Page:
Rabbi Julie Greenberg has served a Reconstructionist congregation in Philadelphia since 2001 and is also a licensed family therapist. She can be reached at email@example.com or through rabbijuliegreenberg.com.
Interfaith Divorce, a Life Passage That It Is Possible to Do Well
For some interfaith families, divorce will be a trying passage through which they must pass. At this time of transition interfaith issues may or may not be especially relevant.
For Connie and James, there had always been tension about how to create a home that reflected her Jewish heritage and his Catholic background. Each of their families pressured them to do it their way. They didn't have a lot of support for compromise or problem solving, and Connie and James themselves had never found a way to work their conflict through. Now, the divorce was taking place just as their six-year old daughter was ready to start religious education. Would she go to CCD classes or to Hebrew school?
By contrast, Ellen and Peter had decided before marriage that their children would be raised Jewish because Ellen cared strongly and Peter really didn't. When they made their divorce decisions, their children were ten and twelve. Ellen and Peter agreed that each parent would have the opportunity to guide the children towards something that that parent cared strongly about. Ellen would be in charge of religious education while Peter would supervise their sports engagements, an area that he cared about. Each parent agreed to support the other in carrying out these commitments. Thus Peter sometimes drives carpool to religious school and Ellen can be seen collecting the soccer players.
In relationships in which interfaith conflict has already been a fault line, under stress, these issues may become full-blown fissures when a couple divorces. In relationships in which interfaith issues have either been unimportant or well resolved, there is no need for them to take on any more priority during the divorce process.
Sometimes, finding a way to talk about these issues is at least as important as the content of what is being said. When Marla came to see me for counseling, she had been divorced for three years. John, she told me, has custody on weekends of their seven-year-old son, Josh. "I want him to go to Hebrew school, but John would need to take him there and back. I just don't know how to get John's co-operation," Marla said. With support and reflection, she decided to write John a letter, letting him into her process rather than presenting him with an ultimatum. She said in the letter that she was considering what would be best for Josh's religious education and wondered if John had any ideas. She wrote that the possibility of Hebrew school had occurred to her, and she wanted his input.
Avoiding a power struggle is a key component of success in creating a workable interfaith divorce. Two people may not be compatible as mates, but it is in everyone's interest for them to find a way to be compatible as parents. How can you maximize what each person wants? How can you work as a team on behalf of the children, even while separating emotionally from the ex-spouse? Even if you think the other partner isn't able to function cooperatively, how can you be proud of your own impeccability, which is all you actually have the power to control? Are you acting in a respectful, cooperative way?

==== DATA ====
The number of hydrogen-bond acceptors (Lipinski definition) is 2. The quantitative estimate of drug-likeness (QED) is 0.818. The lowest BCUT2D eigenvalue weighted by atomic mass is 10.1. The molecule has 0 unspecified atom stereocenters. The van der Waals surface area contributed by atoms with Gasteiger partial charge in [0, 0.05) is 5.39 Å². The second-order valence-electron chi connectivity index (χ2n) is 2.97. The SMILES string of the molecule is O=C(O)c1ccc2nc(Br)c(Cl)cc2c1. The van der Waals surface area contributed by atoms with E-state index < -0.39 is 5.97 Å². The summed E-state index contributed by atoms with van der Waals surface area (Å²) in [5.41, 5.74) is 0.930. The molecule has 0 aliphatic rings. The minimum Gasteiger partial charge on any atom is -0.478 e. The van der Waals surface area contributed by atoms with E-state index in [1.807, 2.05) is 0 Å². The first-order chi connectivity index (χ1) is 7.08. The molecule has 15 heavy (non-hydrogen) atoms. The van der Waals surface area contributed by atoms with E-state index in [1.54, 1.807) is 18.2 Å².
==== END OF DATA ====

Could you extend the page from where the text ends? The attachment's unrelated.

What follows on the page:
Taya and Lynne were locked in vicious struggle over every aspect of their two sons' lives. The boys were two and four years old when their parents separated, and each mother had a team of lawyers and child psychologists representing her position. As I listened to Taya download the latest grief over her rage that Lynne had given her Jewish children Easter baskets, I asked Taya, "What are you hoping for?" She stopped, stunned. "What?" she asked. "What are you hoping for?" I asked again. She took a breath for the first time in many paragraphs and said, "That's the best question anyone's asked me."
In truth, after the immediate crisis of divorce is over, it can be a nice thing to have another person in the world who cares as much, in their own way, about the children as you do. It can work well to have some parenting support and respite. And it can even be a positive thing to have diversity in the children's lives--for instance for them to know that at Mommy Lynne's they will get Easter baskets because that was a happy thing for Lynne in her childhood--and this will not rock their Jewish identity.
In interfaith divorce, the "faith" part of the term is crucial. Divorce is a life transition that can be the pits--it can be agonizing, depressing, enraging, shattering and life threatening--but having faith means that you know that life is a combination of pits and peaks. The journey through the ups and the downs and back again is the nature of being alive.
Given the alternative, isn't it worth it to make that journey with grace and good will? And isn't, perhaps, your commitment to the quality of your journeying more important than any particular decision along the way, even if the decision involves heart-felt core issues such as religious identity?
Interfaith divorce is a passage that not many people would lightly choose, but when it is necessary it is very possible to do it well.